On Sun, Apr 8, 2012 at 11:10 AM, Manuel López-Ibáñez <lopeziba...@gmail.com> wrote: > On 8 April 2012 17:14, Gabriel Dos Reis <g...@integrable-solutions.net> wrote: >> On Sun, Apr 8, 2012 at 7:06 AM, Manuel López-Ibáñez >> <lopeziba...@gmail.com> wrote: >>> On 8 April 2012 06:09, Jason Merrill <ja...@redhat.com> wrote: >>>> On 04/07/2012 06:29 PM, Manuel López-Ibáńez wrote: >>>>> >>>>> I'll be happy to change it to whatever is more understandable. I think >>>>> in CSS is called "padding". >>>> >>>> >>>> That wouldn't be any clearer; my confusion was that I thought you were >>>> padding the right side of the source line, but you aren't; you are only >>>> making sure that the caret isn't too close to the edge of the terminal. No >>>> need to change anything here. >>>> >>>>> +getenv_columns (void) >>>> >>>> >>>> I had been thinking to check COLUMNS once at the beginning of compilation; >>>> I >>>> don't think the value can change while the compiler is running since we >>>> don't respond to SIGWINCH. And let's use this value in >>>> c_common_initialize_diagnostics, too. >>> >>> That code is useless. >> >> I do not understand what you by that. Could you elaborate? >> c-family/ChangeLog says it was split out of c_common_init_options. > > I mean it has no effect because cxx_initialize_diagnostics overrides > it before returning. Step in that function and you will see > diagnostic_line_cutoff (context) change from 0 to 80 to 0.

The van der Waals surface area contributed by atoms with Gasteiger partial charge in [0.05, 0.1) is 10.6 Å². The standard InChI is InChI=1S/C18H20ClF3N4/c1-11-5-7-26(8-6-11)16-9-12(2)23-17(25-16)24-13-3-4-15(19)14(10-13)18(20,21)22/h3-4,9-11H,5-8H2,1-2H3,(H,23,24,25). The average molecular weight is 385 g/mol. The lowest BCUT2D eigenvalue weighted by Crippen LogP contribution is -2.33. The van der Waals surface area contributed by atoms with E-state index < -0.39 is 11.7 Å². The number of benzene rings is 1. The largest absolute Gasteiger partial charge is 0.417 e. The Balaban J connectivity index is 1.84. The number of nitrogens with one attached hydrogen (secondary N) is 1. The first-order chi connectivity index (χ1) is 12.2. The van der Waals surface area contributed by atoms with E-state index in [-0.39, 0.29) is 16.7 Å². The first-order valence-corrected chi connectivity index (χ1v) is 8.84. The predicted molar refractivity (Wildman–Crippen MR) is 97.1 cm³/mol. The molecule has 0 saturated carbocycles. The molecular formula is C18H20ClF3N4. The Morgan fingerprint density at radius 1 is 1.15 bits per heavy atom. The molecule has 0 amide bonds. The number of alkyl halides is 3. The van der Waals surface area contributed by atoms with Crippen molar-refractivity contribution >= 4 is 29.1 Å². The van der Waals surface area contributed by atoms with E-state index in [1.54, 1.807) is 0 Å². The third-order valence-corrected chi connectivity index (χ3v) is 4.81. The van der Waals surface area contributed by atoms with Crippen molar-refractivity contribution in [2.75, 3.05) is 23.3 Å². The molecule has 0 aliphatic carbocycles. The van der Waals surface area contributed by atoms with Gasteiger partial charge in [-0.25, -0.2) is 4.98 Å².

OK. > >>> It is overridden by cxx_initialize_diagnostics >>> (line 2429). It is not strange that nobody noticed this because the >>> pretty-printer code is hard to understand and impossible to debug. >> >> I find the syllogism a bit specious. > > Sorry, I didn't express myself in the best way out of frustration. I > mean that the pretty-printer code is quite complex since there are > many interacting parts, it emulates inheritance in plain C, and there > is no encapsulation, so variables are sometimes modified directly and > other times by using various functions. The abundant use of > preprocessor macros as accessors and for implementing inheritance > makes quite hard to debug the code in gdb. But this is a well-known > problem of the whole GCC codebase. Probably, there is no better way to > implement the same functionality in plain C, or perhaps gdb is not > powerful enough, or perhaps I am using it incorrectly. In any case, I > am having a very hard time following how the various pretty-printers > are initialized. Many of the pretty printer macros were introduced to abstract away direct access to the fields. The fact that some fields are accessed directly in client codes is a bug in client codes, not a feature of the pretty printer interface. Alas C does not provide a convenient access control, so these access violations go undetected when they slip through careful reviews. GDB has support for macros but it true that debugging macro-based interfaces require some gymnastics, and this one is no exception. > >>> I'd rather not touch it if I can avoid it. >>> >>> I am not even sure if that is the correct way to set the line-cut-off >>> in PP. The option fmessage-length uses pp_set_line_maximum_length. Who >>> knows what is the correct way? >> >> The documentation of pp_base_set_line_maximum_length says: >> >> /* Sets the number of maximum characters per line PRETTY-PRINTER can >> output in line-wrapping mode. A LENGTH value 0 suppresses >> line-wrapping. */ > > So when is it appropriate to use > > diagnostic_line_cutoff (context) = 80; > > like in the above code? First let me say this: if you are doing diagnostics with caret, then you do not want line wrapping, otherwise it gets a bit ugly. So you need a way to tell the diagnostic outputter that you do not want line wrap. diagnostic_line_cutoff suggests the maximum number of characters that the diagnostic outputter could send before emitting a newline to begin line wrap. 0 suggests no line wrap. So, I would not try to reuse that field -- otherwise, it can get messed up. You suggested in your previous mail to use a distinct field to store the width the terminal; I think that is a better option. > >>> Also, using COLUMNS to initialize pp's line-cut-off will change the >>> current default (which is unlimited despite what invoke.texi says). >>> >>> I can add "locus_max_width" to diagnostic_context, and use >>> getenv_columns to initialize it once. Would that be ok? >> >> I am not sure how its semantics would differ from pp_line_cutoff >> but if you are going to disable line-wrapping mode (which this >> effectively does), then the structure pp_wrapping_mode_t is >> where to place this kind of information. > > Actually, what Jason is proposing is to initialize line_cutoff to > getevn("COLUMNS") if present or to unlimited if not, and then use that > for the caret diagnostic. I see two problems with this: > > * We change the current default, which is no line-wrapping ever. > > * Where should the default be set? By each FE? by diagnostic.c? by > pretty-printer.c? > I would suggest the front-ends that want it. If all front ends want it then it makes sense to set it once for all in diagnostic.c.